My daredevil day at Blackpool Pleasure Beach was not the kind of outing I would have chosen myself. It presented itself as a challenge, after the author/publisher Richard Savin had sent me a copy of his White Knuckle Guide, which contains pounds 150-worth of money-off vouchers. He and his 12- year-old son Charles gave me a couple of hours' training on the Flying Fish roller-coaster and the all-dark backwards roller-coaster X:\No Way Out at Thorpe Park, Chertsey, Surrey.
These rides, only 21ft and 42ft high - nursery slopes, according to coaster aficionados - were not scary enough to dent my bravado when the Thompson family, owners of Blackpool Pleasure Beach, invited me to this week's launch of the pounds 2m PlayStation-The Ride, first UK example of a new breed of hi-tech catapults.
Just watching customers being whisked skywards by PlayStation's compressed air, and listening to their post-ride remarks, put paid to my bravado: "Brilliant"; "Terrible"; "That's really taken the shit out of me." Especially as I had tried the Big One roller-coaster as soon as I arrived, and had come off it numbed.
What does the Big One do to you? You know you are in for it from the start, as the train of cars grinds inexorably towards the 235ft summit and people on the ground become dots. You are strapped to your seat, and there is a restraining bar clamped at your chest. As the track ahead disappears into blue sky, confused, split-second notions that what is about to happen is both safe and inevitable are mingled with sheer terror.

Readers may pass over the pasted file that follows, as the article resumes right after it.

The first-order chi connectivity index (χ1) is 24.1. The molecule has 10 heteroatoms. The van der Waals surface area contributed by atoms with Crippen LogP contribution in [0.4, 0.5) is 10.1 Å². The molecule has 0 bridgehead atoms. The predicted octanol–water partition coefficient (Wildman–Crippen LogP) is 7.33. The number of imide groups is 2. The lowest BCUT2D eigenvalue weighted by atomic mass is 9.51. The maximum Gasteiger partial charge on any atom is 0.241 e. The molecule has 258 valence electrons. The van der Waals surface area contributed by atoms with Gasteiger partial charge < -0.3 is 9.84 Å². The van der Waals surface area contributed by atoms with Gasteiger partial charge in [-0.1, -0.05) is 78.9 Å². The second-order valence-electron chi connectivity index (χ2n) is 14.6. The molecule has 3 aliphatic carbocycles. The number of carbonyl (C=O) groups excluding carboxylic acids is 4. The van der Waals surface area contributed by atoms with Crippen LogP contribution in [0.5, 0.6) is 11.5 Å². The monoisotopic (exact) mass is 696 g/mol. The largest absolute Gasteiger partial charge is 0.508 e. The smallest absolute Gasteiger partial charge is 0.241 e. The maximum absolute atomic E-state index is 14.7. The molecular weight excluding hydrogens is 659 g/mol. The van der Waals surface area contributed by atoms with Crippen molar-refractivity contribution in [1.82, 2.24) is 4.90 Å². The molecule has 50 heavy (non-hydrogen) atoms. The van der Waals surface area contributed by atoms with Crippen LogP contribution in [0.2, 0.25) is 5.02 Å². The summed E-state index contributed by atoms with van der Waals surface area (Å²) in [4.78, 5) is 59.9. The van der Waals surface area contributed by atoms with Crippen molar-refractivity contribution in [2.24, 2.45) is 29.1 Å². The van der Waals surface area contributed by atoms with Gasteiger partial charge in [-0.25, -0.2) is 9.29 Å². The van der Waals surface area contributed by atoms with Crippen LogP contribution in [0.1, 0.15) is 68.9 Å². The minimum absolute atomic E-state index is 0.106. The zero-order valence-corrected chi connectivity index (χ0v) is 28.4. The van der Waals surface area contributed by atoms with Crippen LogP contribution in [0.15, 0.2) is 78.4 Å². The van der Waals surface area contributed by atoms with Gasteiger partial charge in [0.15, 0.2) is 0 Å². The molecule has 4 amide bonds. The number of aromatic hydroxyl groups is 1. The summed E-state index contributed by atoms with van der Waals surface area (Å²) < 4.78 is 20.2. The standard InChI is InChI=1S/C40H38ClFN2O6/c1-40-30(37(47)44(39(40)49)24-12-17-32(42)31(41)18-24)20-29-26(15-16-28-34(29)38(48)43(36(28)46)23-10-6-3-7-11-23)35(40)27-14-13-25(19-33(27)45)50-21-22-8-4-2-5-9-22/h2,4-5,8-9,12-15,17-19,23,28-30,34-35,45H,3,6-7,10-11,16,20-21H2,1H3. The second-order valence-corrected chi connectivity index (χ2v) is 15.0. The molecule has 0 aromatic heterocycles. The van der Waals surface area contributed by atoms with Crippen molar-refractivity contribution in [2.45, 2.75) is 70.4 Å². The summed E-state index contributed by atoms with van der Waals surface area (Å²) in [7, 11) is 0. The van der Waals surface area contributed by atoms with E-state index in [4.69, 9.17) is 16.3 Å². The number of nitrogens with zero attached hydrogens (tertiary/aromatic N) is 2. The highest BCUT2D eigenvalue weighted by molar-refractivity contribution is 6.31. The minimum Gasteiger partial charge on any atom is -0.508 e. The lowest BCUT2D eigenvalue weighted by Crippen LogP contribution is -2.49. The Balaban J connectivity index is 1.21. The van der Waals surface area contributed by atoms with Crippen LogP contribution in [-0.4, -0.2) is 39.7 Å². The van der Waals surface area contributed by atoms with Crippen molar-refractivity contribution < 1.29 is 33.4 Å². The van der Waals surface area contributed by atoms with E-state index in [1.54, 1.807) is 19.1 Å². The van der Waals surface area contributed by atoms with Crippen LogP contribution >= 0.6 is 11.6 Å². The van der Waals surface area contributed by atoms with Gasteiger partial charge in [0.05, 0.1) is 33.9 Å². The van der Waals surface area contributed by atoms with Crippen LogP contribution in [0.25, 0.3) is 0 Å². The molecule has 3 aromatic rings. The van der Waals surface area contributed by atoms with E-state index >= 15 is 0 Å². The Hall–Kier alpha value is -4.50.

At least, that's how it was for me. The subsequent 65-degree dive, at 3.5 times the force of gravity, induced something like brain-death. But it is over in seconds, hardly time enough to feel frightened - until you approach the next drop, and the next bend, for about a mile. Do people really do this for fun?
There's a technique to riding, as I learnt while watching 94-year-old Doris Thompson, chairman of the 101-year-old family business and an intrepid rider since the age of three, being locked into shoulder restraints and fired to the top of PlayStation. At my side, while Mrs Thompson's legs dangled higher than Nelson's column as we waited for a helicopter with a camera crew, was PlayStation's designer, Rich Allen of the S&S Sports Power corporation of Utah, US. The first time you ride, he explained, you tend to be watching your own responses. "But the more you do it, the more you open yourself to the experience. You become less terrified and get a feel for it."
It made sense. The automatic camera shot of my ride on the Big One showed me with head down, gripping for dear life: that white knuckle thing is no myth. But the lads who ride it time after time wave their arms (against advice), shout jubilantly on the crests and look around, even down. Participate: that's the knack.
Upon descent, Mrs Thompson pronounced PlayStation "wonderful and smooth". Smoothness is the thing, these days. "Coasters tend to be harsh and bumpy," Mr Allen said. "This ride is safe and smooth, with no whiplash and no strain on the muscles."
It does help to shout - as I had discovered earlier, aboard the Pleasure Beach's coaster Revolution, which loops the loop forwards then backwards. I enjoyed that. But it was the 1933 wooden ("woodie" to enthusiasts) rattletrap of a roller-coaster that gave me real confidence: height a mere 61 feet, maximum speed 35 mph, with no straps, just a grab bar. I leant forward into the drops and bends and yelled. After the Big One, there was nothing to it, really.